Aside from privacy concerns, the SOCI amendments reflect an attempt at a one-size-fits-all approach to cybersecurity for critical national infrastructure. This aspect arguably helps to manage the hard reality that critical infrastructure providers, particularly in northern Australia, face significant skills shortages and a lack of experienced specialists to handle sophisticated cyberattacks.

However, the legislation fundamentally fails to recognise the cyber complexities and nuanced characteristics of different industries, as well as the diversity of cyberattacks they might experience. This remains true despite the announcement of the Security Legislation Amendment (Critical Infrastructure Protection) Bill in April. The proposed legislation builds on the SOCI Act by implementing a risk management program and imposing new cybersecurity obligations for ‘systems of national significance’ in recognition of their critical importance to national security and the unique cyber threats they face.

While these proposed changes are a promising step towards the implementation of cyber threat intelligence and preparedness against known risks to critical infrastructure providers, their effectiveness is unproven. It’s highly likely that further policy action will be required, and opportunities for policy tailored to the unique role of northern Australia’s critical national infrastructure should be sought.

Critical infrastructure providers such as water and sewage processing plants, gas supply facilities and electricity providers typically use supervisory control and data acquisition, or SCADA, systems, which were not originally designed to be connected to the internet. However, as technology has evolved, these systems have been integrated with advanced communication technology that enables remote operation and monitoring; essentially, they are no longer closed-circuit systems and are vulnerable to a wide range of cyberattacks.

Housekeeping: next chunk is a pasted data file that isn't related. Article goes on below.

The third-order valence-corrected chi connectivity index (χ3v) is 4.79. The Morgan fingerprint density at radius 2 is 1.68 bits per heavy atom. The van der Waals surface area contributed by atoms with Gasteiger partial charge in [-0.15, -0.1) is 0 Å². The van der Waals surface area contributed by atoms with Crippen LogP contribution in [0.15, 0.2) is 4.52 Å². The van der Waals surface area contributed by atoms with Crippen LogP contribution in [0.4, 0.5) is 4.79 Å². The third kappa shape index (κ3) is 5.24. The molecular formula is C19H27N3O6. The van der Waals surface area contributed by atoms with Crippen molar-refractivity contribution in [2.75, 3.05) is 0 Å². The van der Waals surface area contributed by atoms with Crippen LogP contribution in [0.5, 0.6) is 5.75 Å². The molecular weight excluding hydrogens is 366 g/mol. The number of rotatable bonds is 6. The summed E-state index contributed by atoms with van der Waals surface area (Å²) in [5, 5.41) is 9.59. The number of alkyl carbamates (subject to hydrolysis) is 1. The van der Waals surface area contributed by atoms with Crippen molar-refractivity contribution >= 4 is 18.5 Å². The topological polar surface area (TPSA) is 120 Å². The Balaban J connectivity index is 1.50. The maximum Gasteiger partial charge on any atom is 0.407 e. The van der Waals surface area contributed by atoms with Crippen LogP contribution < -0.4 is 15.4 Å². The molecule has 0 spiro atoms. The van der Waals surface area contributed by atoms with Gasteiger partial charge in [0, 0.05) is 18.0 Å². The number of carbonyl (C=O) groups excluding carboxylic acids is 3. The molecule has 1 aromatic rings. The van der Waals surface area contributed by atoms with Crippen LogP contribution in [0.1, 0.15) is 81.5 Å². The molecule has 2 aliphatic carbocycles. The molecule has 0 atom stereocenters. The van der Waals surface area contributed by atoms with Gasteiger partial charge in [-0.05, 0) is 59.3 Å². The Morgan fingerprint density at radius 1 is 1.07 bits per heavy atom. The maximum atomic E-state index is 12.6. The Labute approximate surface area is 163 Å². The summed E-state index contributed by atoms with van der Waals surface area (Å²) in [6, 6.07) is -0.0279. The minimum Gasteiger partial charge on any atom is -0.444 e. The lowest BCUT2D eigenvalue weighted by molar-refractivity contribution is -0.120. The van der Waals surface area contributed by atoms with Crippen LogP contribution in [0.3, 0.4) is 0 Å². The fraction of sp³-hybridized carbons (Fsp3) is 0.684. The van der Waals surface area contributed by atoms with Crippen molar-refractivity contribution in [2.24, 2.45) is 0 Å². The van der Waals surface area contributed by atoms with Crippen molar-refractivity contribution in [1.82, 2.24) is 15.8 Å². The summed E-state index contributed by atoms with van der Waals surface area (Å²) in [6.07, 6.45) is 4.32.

The process of patching vulnerabilities in these systems is difficult and, if possible, avoided due to the difficulties associated with switching to back-up systems and the risk of disrupting their activities.

The uniqueness of each critical infrastructure provider in both their internal functioning and their relationship with the broader defence system is therefore a considerable challenge when implementing a national cybersecurity strategy. In this light, there are benefits in encouraging the adoption of a ‘security convergent’ approach within each provider. Security convergence is an approach that holistically considers all security domains and creates greater internal awareness about how vulnerabilities are related. Logical integration of security functions, processes and objectives across traditionally separate domains will better protect critical infrastructure supply-chain relationships, thus strengthening Australia’s national security.

With these challenges in mind, the government should seek to incorporate convergent and cybersecurity development, training and practices into its northern infrastructure investment activities. The opportunity to ensure the security standards necessary to protect northern Australia’s critical national infrastructure should not be overlooked, particularly as the increased development efforts creates a similar opportunity to understand and review unique relationships between critical infrastructure and Australia’s defence capabilities.

Cyberattacks are likely sources of aggression that could have major physical consequences if not properly accounted for in the development of critical infrastructure in northern Australia. Patchwork security arrangements are not adequate in supporting national defence; however, neither is the carte blanche cybersecurity response in the new legislation. Instead, a hybrid and convergent approach that considers the security network at large is required and deserves further discussion.